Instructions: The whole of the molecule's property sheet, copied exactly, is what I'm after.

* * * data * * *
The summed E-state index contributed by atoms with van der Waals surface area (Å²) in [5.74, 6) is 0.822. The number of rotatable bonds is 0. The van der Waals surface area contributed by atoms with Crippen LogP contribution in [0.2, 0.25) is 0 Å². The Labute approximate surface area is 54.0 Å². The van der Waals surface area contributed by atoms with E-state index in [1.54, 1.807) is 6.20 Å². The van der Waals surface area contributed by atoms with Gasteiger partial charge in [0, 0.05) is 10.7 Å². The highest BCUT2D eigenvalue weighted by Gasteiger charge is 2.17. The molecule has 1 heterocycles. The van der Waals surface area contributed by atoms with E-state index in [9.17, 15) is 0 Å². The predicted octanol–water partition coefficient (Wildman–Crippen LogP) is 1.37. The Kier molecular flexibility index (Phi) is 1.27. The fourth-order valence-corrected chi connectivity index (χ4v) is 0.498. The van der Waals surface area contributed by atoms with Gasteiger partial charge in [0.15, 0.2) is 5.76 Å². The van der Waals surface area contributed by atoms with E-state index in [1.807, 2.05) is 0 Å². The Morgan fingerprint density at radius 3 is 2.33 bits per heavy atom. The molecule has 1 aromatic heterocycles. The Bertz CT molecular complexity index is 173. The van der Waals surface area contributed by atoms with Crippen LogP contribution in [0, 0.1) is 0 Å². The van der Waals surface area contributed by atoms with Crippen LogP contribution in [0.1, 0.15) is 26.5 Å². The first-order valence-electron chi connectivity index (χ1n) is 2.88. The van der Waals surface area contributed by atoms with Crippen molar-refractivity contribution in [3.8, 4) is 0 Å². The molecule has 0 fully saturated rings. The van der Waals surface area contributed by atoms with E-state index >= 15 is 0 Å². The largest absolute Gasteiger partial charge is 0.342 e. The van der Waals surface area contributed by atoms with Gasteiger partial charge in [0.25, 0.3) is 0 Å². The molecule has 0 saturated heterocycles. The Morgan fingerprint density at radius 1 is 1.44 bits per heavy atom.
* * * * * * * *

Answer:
The summed E-state index contributed by atoms with van der Waals surface area (Å²) in [5.74, 6) is 0.822. The number of rotatable bonds is 0. The van der Waals surface area contributed by atoms with Crippen LogP contribution in [0.2, 0.25) is 0 Å². The Labute approximate surface area is 54.0 Å². The van der Waals surface area contributed by atoms with E-state index in [1.54, 1.807) is 6.20 Å². The van der Waals surface area contributed by atoms with Gasteiger partial charge in [0, 0.05) is 10.7 Å². The highest BCUT2D eigenvalue weighted by Gasteiger charge is 2.17. The molecule has 1 heterocycles. The van der Waals surface area contributed by atoms with E-state index in [9.17, 15) is 0 Å². The predicted octanol–water partition coefficient (Wildman–Crippen LogP) is 1.37. The Kier molecular flexibility index (Phi) is 1.27. The fourth-order valence-corrected chi connectivity index (χ4v) is 0.498. The van der Waals surface area contributed by atoms with Gasteiger partial charge in [0.15, 0.2) is 5.76 Å². The van der Waals surface area contributed by atoms with E-state index in [1.807, 2.05) is 0 Å². The Morgan fingerprint density at radius 3 is 2.33 bits per heavy atom. The molecule has 1 aromatic heterocycles. The Bertz CT molecular complexity index is 173. The van der Waals surface area contributed by atoms with Crippen LogP contribution in [0, 0.1) is 0 Å². The van der Waals surface area contributed by atoms with Crippen LogP contribution in [0.1, 0.15) is 26.5 Å². The first-order valence-electron chi connectivity index (χ1n) is 2.88. The van der Waals surface area contributed by atoms with Crippen molar-refractivity contribution in [3.8, 4) is 0 Å². The molecule has 0 fully saturated rings. The van der Waals surface area contributed by atoms with E-state index >= 15 is 0 Å². The largest absolute Gasteiger partial charge is 0.342 e. The van der Waals surface area contributed by atoms with Gasteiger partial charge in [0.25, 0.3) is 0 Å². The molecule has 0 saturated heterocycles. The Morgan fingerprint density at radius 1 is 1.44 bits per heavy atom.